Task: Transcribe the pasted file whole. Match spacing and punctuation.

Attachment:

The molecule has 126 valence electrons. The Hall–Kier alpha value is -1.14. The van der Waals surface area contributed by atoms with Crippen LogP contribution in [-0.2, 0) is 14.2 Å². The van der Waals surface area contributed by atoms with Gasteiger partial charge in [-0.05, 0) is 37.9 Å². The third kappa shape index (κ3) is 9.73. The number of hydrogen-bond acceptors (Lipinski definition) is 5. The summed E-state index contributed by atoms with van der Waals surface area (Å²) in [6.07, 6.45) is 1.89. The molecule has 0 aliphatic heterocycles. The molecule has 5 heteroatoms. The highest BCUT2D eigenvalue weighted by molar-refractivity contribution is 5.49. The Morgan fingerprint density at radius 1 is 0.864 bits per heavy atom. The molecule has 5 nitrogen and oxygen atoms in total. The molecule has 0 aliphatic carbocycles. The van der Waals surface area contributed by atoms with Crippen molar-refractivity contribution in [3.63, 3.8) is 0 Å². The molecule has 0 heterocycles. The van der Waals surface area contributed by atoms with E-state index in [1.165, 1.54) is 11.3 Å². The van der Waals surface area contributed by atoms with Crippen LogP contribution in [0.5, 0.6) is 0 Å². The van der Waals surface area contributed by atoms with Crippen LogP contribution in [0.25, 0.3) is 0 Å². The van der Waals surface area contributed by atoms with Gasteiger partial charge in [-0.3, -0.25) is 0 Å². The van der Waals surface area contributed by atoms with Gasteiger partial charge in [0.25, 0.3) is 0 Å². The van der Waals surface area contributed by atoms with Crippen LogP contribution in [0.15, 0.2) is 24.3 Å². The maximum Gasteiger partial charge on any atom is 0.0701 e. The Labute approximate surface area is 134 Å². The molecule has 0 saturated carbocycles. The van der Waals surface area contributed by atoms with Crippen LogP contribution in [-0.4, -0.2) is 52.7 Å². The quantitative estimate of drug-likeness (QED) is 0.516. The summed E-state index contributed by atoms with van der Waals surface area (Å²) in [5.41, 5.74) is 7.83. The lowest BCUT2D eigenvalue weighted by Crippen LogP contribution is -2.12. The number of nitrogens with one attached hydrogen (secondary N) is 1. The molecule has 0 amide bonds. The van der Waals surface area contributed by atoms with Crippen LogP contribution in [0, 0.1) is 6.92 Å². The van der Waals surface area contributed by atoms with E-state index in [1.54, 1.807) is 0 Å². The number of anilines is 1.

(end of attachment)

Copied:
The molecule has 126 valence electrons. The Hall–Kier alpha value is -1.14. The van der Waals surface area contributed by atoms with Crippen LogP contribution in [-0.2, 0) is 14.2 Å². The van der Waals surface area contributed by atoms with Gasteiger partial charge in [-0.05, 0) is 37.9 Å². The third kappa shape index (κ3) is 9.73. The number of hydrogen-bond acceptors (Lipinski definition) is 5. The summed E-state index contributed by atoms with van der Waals surface area (Å²) in [6.07, 6.45) is 1.89. The molecule has 0 aliphatic heterocycles. The molecule has 5 heteroatoms. The highest BCUT2D eigenvalue weighted by molar-refractivity contribution is 5.49. The Morgan fingerprint density at radius 1 is 0.864 bits per heavy atom. The molecule has 5 nitrogen and oxygen atoms in total. The molecule has 0 aliphatic carbocycles. The van der Waals surface area contributed by atoms with Crippen molar-refractivity contribution in [3.63, 3.8) is 0 Å². The molecule has 0 heterocycles. The van der Waals surface area contributed by atoms with E-state index in [1.165, 1.54) is 11.3 Å². The van der Waals surface area contributed by atoms with Crippen LogP contribution in [0.5, 0.6) is 0 Å². The van der Waals surface area contributed by atoms with Crippen LogP contribution in [0.25, 0.3) is 0 Å². The van der Waals surface area contributed by atoms with Gasteiger partial charge in [-0.3, -0.25) is 0 Å². The van der Waals surface area contributed by atoms with Gasteiger partial charge in [0.25, 0.3) is 0 Å². The van der Waals surface area contributed by atoms with Crippen LogP contribution in [0.15, 0.2) is 24.3 Å². The maximum Gasteiger partial charge on any atom is 0.0701 e. The Labute approximate surface area is 134 Å². The molecule has 0 saturated carbocycles. The van der Waals surface area contributed by atoms with Crippen LogP contribution in [-0.4, -0.2) is 52.7 Å². The quantitative estimate of drug-likeness (QED) is 0.516. The summed E-state index contributed by atoms with van der Waals surface area (Å²) in [5.41, 5.74) is 7.83. The lowest BCUT2D eigenvalue weighted by Crippen LogP contribution is -2.12. The number of nitrogens with one attached hydrogen (secondary N) is 1. The molecule has 0 amide bonds. The van der Waals surface area contributed by atoms with Crippen LogP contribution in [0, 0.1) is 6.92 Å². The van der Waals surface area contributed by atoms with E-state index in [1.54, 1.807) is 0 Å². The number of anilines is 1.